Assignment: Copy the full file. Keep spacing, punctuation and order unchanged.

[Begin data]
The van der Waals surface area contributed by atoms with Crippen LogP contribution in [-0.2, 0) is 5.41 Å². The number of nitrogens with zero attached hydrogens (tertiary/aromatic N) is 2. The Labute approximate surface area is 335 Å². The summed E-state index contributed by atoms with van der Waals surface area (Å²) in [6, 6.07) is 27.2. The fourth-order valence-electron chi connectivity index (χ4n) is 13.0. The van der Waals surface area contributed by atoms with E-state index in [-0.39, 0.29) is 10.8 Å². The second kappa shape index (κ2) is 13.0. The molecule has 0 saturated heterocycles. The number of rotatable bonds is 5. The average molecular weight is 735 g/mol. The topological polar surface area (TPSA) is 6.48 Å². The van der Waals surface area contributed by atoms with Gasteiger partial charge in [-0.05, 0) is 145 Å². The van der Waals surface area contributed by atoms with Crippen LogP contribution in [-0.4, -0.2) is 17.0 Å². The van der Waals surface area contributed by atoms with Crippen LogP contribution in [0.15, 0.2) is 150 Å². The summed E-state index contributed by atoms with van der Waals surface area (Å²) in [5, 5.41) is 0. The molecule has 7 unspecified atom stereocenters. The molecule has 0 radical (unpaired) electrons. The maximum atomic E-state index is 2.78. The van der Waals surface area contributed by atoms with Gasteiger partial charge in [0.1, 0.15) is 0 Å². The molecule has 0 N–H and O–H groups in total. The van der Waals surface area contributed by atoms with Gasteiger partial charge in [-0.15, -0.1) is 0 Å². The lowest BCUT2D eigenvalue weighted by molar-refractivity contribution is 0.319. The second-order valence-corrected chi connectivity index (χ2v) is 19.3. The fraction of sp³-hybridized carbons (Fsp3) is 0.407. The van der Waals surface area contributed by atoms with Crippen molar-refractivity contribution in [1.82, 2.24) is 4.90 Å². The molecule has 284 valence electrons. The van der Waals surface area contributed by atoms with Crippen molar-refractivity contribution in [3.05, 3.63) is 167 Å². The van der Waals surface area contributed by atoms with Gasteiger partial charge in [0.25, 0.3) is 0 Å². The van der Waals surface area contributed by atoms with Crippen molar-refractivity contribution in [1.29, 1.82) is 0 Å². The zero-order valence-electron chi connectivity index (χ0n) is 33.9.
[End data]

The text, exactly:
The van der Waals surface area contributed by atoms with Crippen LogP contribution in [-0.2, 0) is 5.41 Å². The number of nitrogens with zero attached hydrogens (tertiary/aromatic N) is 2. The Labute approximate surface area is 335 Å². The summed E-state index contributed by atoms with van der Waals surface area (Å²) in [6, 6.07) is 27.2. The fourth-order valence-electron chi connectivity index (χ4n) is 13.0. The van der Waals surface area contributed by atoms with E-state index in [-0.39, 0.29) is 10.8 Å². The second kappa shape index (κ2) is 13.0. The molecule has 0 saturated heterocycles. The number of rotatable bonds is 5. The average molecular weight is 735 g/mol. The topological polar surface area (TPSA) is 6.48 Å². The van der Waals surface area contributed by atoms with Gasteiger partial charge in [-0.05, 0) is 145 Å². The van der Waals surface area contributed by atoms with Crippen LogP contribution in [-0.4, -0.2) is 17.0 Å². The van der Waals surface area contributed by atoms with Crippen LogP contribution in [0.15, 0.2) is 150 Å². The summed E-state index contributed by atoms with van der Waals surface area (Å²) in [5, 5.41) is 0. The molecule has 7 unspecified atom stereocenters. The molecule has 0 radical (unpaired) electrons. The maximum atomic E-state index is 2.78. The van der Waals surface area contributed by atoms with Gasteiger partial charge in [0.1, 0.15) is 0 Å². The molecule has 0 N–H and O–H groups in total. The van der Waals surface area contributed by atoms with Gasteiger partial charge in [-0.15, -0.1) is 0 Å². The lowest BCUT2D eigenvalue weighted by molar-refractivity contribution is 0.319. The second-order valence-corrected chi connectivity index (χ2v) is 19.3. The fraction of sp³-hybridized carbons (Fsp3) is 0.407. The van der Waals surface area contributed by atoms with Crippen molar-refractivity contribution in [1.82, 2.24) is 4.90 Å². The molecule has 284 valence electrons. The van der Waals surface area contributed by atoms with Crippen molar-refractivity contribution in [3.05, 3.63) is 167 Å². The van der Waals surface area contributed by atoms with Gasteiger partial charge in [0.25, 0.3) is 0 Å². The van der Waals surface area contributed by atoms with Crippen molar-refractivity contribution in [1.29, 1.82) is 0 Å². The zero-order valence-electron chi connectivity index (χ0n) is 33.9.